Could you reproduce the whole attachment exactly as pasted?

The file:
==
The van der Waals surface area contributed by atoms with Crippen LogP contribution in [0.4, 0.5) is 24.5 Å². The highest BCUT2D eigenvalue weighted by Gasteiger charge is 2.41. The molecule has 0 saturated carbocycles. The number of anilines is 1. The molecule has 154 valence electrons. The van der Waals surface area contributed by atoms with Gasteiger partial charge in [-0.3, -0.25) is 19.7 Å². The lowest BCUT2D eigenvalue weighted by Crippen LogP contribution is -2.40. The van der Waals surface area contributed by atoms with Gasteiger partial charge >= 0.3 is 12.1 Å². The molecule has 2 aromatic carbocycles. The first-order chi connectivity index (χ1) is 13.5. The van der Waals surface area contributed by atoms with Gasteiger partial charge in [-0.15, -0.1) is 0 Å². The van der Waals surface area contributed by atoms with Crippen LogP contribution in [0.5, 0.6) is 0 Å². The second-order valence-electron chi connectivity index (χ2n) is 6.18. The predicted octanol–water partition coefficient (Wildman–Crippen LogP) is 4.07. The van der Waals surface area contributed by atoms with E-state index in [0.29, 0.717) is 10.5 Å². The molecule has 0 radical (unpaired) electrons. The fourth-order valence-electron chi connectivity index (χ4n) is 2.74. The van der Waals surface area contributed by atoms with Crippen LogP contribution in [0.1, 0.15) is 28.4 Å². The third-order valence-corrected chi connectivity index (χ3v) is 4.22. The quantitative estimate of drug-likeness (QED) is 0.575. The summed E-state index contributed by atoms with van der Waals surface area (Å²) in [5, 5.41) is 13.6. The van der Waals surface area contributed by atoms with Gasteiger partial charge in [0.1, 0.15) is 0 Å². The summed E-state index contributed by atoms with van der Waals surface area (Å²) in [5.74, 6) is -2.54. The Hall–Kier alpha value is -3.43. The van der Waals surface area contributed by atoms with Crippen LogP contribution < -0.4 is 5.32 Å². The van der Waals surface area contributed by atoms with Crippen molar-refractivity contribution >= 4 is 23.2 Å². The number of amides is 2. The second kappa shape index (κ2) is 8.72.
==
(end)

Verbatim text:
The van der Waals surface area contributed by atoms with Crippen LogP contribution in [0.4, 0.5) is 24.5 Å². The highest BCUT2D eigenvalue weighted by Gasteiger charge is 2.41. The molecule has 0 saturated carbocycles. The number of anilines is 1. The molecule has 154 valence electrons. The van der Waals surface area contributed by atoms with Gasteiger partial charge in [-0.3, -0.25) is 19.7 Å². The lowest BCUT2D eigenvalue weighted by Crippen LogP contribution is -2.40. The van der Waals surface area contributed by atoms with Gasteiger partial charge >= 0.3 is 12.1 Å². The molecule has 2 aromatic carbocycles. The first-order chi connectivity index (χ1) is 13.5. The van der Waals surface area contributed by atoms with Gasteiger partial charge in [-0.15, -0.1) is 0 Å². The van der Waals surface area contributed by atoms with Crippen LogP contribution in [0.5, 0.6) is 0 Å². The second-order valence-electron chi connectivity index (χ2n) is 6.18. The predicted octanol–water partition coefficient (Wildman–Crippen LogP) is 4.07. The van der Waals surface area contributed by atoms with E-state index in [0.29, 0.717) is 10.5 Å². The molecule has 0 radical (unpaired) electrons. The fourth-order valence-electron chi connectivity index (χ4n) is 2.74. The van der Waals surface area contributed by atoms with Crippen LogP contribution in [0.1, 0.15) is 28.4 Å². The third-order valence-corrected chi connectivity index (χ3v) is 4.22. The quantitative estimate of drug-likeness (QED) is 0.575. The summed E-state index contributed by atoms with van der Waals surface area (Å²) in [5, 5.41) is 13.6. The van der Waals surface area contributed by atoms with Gasteiger partial charge in [0.1, 0.15) is 0 Å². The summed E-state index contributed by atoms with van der Waals surface area (Å²) in [5.74, 6) is -2.54. The Hall–Kier alpha value is -3.43. The van der Waals surface area contributed by atoms with Crippen LogP contribution < -0.4 is 5.32 Å². The van der Waals surface area contributed by atoms with Crippen molar-refractivity contribution >= 4 is 23.2 Å². The number of amides is 2. The second kappa shape index (κ2) is 8.72.